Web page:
June 2017
Volume 58, Issue 8
Open Access
ARVO Annual Meeting Abstract  |   June 2017
Physiological Effects of Ten Days of Total Darkness in Humans
Author Affiliations & Notes
  • Ashutosh Jnawali
    University of Houston College of Optometry, Houston, Texas, United States
  • Benjamin T Backus
    College of Optometry, SUNY, New York, New York, United States
  • Elizabeth M Quinlan
    Biology, University of Maryland, College Park, Maryland, United States
  • Cristina Llerena-Law
    College of Optometry, Nova Southeastern University , Fort Lauderdale, Florida, United States
  • Suresh Viswanathan
    College of Optometry, SUNY, New York, New York, United States
  • Nabin Joshi
    College of Optometry, SUNY, New York, New York, United States
  • Jason Grygier
    College of Optometry, SUNY, New York, New York, United States
  • Lisa A Ostrin
    University of Houston College of Optometry, Houston, Texas, United States
  • Footnotes
    Commercial Relationships   Ashutosh Jnawali, None; Benjamin Backus, None; Elizabeth Quinlan, None; Cristina Llerena-Law, None; Suresh Viswanathan, None; Nabin Joshi, None; Jason Grygier, None; Lisa Ostrin, None
  • Footnotes
    Support  R21 EY025398, K23 EY022669
Investigative Ophthalmology & Visual Science June 2017, Vol.58, 4133. doi:
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      Ashutosh Jnawali, Benjamin T Backus, Elizabeth M Quinlan, Cristina Llerena-Law, Suresh Viswanathan, Nabin Joshi, Jason Grygier, Lisa A Ostrin; Physiological Effects of Ten Days of Total Darkness in Humans. Invest. Ophthalmol. Vis. Sci. 2017;58(8):4133.

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      © ARVO (1962-2015); The Authors (2016-present)

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Abstract

Purpose : Light exposure impacts many physiological and metabolic processes including circadian rhythm, mood, metabolism, and eye growth. Light contributes to circadian rhythm by synchronizing diurnal activity of intrinsically photosensitive retinal ganglion cells (ipRGCs), which modulate the release of the hormone melatonin. Here, we investigated the effects of total darkness on rhythm-dependent markers and the ipRGC-driven pupil response in humans.

Methods : Two subjects, ages 21 and 27, were sequestered for 10 days in complete, continual darkness. Subjects wore an actigraph device for 30 days, beginning 10 days before the initiation of visual deprivation, for objective measures of light exposure, activity and sleep. Morning and nighttime saliva samples were collected for subsequent melatonin analysis, and body temperature, heart rate and blood pressure were recorded. During sequestration, zeitgebers were provided, and subjects had access to auditory-output timepieces. Pupil responses to short and long wavelength light were measured immediately before and after sequestration as an assessment of ipRGC activity.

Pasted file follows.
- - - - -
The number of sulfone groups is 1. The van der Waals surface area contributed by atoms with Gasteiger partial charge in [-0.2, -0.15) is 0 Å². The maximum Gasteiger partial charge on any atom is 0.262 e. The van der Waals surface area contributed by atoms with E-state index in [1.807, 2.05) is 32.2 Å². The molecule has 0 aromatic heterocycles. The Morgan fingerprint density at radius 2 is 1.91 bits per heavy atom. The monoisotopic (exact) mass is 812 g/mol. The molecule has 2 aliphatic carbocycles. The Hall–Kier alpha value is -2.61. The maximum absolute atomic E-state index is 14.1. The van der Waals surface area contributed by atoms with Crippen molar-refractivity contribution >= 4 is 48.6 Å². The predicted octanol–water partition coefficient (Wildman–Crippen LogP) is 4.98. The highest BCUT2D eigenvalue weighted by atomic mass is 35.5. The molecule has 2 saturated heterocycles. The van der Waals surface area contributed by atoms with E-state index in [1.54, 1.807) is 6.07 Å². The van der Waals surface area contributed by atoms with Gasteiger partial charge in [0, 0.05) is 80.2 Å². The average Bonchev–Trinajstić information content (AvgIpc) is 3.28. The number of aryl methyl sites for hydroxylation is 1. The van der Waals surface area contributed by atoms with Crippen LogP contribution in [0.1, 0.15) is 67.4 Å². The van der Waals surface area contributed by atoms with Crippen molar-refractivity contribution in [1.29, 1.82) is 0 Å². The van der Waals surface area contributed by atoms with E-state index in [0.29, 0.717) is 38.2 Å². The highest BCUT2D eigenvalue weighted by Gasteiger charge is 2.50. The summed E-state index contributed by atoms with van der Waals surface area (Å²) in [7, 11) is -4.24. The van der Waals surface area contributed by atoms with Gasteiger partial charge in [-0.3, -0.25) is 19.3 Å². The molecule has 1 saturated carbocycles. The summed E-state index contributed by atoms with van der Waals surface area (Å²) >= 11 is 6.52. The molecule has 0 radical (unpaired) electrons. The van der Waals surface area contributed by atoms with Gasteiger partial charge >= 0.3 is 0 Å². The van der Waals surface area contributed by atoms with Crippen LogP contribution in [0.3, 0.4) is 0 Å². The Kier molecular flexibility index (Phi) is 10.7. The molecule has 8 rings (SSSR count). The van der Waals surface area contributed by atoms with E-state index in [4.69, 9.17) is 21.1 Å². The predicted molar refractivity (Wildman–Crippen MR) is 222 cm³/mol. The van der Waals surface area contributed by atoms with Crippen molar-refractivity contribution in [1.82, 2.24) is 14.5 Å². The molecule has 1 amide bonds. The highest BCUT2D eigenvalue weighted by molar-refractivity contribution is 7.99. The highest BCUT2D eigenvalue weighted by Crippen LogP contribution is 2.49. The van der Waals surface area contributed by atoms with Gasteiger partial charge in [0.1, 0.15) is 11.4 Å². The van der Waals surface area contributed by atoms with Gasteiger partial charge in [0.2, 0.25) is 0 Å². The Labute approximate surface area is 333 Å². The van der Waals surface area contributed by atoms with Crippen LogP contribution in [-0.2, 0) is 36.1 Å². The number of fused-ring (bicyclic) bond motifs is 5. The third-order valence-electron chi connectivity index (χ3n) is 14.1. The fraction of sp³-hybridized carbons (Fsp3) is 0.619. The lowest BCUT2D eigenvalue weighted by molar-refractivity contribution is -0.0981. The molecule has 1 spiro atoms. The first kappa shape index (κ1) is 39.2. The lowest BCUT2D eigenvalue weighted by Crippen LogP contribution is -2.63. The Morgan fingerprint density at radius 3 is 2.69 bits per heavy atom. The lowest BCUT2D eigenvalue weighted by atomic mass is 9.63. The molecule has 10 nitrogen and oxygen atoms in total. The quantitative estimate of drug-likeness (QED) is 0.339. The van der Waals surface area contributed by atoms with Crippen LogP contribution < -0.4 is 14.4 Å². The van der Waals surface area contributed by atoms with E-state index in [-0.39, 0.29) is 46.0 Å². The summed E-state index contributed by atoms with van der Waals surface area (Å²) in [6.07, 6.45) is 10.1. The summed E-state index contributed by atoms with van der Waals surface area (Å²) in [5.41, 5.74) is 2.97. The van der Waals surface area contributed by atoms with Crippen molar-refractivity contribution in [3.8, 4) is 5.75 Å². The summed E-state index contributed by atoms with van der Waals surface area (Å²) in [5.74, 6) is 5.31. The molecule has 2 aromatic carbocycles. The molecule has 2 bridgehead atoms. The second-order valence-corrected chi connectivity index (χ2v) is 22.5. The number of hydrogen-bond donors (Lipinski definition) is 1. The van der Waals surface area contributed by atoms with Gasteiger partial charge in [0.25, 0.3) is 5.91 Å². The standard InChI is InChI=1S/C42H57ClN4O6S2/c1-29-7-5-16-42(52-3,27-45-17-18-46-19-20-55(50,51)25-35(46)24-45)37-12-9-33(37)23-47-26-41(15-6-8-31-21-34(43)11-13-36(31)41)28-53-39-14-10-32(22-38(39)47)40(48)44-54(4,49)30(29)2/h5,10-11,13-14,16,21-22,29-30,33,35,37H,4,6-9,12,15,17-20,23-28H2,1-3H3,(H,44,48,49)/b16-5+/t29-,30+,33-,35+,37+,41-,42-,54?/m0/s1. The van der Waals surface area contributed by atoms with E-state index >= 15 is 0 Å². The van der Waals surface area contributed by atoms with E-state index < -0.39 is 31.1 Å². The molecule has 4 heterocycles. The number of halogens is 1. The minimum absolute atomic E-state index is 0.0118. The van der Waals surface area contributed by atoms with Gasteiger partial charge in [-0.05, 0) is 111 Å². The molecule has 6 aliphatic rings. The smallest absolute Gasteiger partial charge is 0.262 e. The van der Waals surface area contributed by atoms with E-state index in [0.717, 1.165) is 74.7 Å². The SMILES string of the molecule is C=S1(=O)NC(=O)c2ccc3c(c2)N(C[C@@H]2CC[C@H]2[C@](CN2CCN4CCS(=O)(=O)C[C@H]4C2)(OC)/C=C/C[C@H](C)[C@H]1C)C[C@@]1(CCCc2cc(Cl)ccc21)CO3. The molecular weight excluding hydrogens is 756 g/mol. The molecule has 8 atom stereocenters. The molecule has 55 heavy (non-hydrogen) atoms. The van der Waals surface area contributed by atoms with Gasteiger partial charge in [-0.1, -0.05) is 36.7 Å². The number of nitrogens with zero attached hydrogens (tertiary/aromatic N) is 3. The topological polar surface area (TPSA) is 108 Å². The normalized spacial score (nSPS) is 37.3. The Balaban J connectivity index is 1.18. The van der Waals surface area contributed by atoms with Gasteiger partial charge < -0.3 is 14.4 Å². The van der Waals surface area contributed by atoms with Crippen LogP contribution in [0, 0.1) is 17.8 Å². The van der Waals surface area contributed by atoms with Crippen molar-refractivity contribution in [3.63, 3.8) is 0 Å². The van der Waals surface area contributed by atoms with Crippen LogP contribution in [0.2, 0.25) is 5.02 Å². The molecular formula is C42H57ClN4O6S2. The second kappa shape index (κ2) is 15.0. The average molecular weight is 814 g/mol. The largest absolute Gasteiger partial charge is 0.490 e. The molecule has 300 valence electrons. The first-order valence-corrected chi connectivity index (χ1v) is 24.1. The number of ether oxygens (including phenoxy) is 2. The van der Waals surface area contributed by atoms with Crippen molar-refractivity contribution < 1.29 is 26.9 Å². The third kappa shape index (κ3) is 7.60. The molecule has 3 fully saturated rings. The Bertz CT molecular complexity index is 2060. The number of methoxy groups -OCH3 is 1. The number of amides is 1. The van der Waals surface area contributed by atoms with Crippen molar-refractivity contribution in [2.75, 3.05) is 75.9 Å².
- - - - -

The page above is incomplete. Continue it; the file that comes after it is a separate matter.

Results : Actigraphs revealed a decrease in daily activity for the two subjects from 384 ± 154 activity counts per minute (mean cpm ± sd) during baseline, to 278 ± 109 cpm during dark exposure. Sleep duration increased from 389 ± 68 m to 528 ± 62 m for subject 1 (no baseline sleep data collection for subject 2). During the 10-day dark period, morning melatonin increased according to the fitted regression equation y = 1.2x + 2.4 where x was day in the dark, and nighttime melatonin decreased as y = -0.8x + 22.3. Therefore, by the end of the dark period, the morning and nighttime melatonin levels were roughly equal. The ipRGC-driven tonic pupil constriction was enhanced immediately after the dark period, compared to baseline.

Conclusions : Constant darkness disrupted systemic melatonin levels, increasing morning and decreasing nighttime melatonin, so that levels converged within 10 days. Physical activity decreased and sleep duration increased in the dark. However, phase shifts in the sleep/wake cycle were not observed, likely due to numerous cues, such as auditory clocks, meals, and scheduled events. We conclude that light deprivation is sufficient to impact circadian control of melatonin in humans, which may be mediated by the ipRGC pathway.

This is an abstract that was submitted for the 2017 ARVO Annual Meeting, held in Baltimore, MD, May 7-11, 2017.

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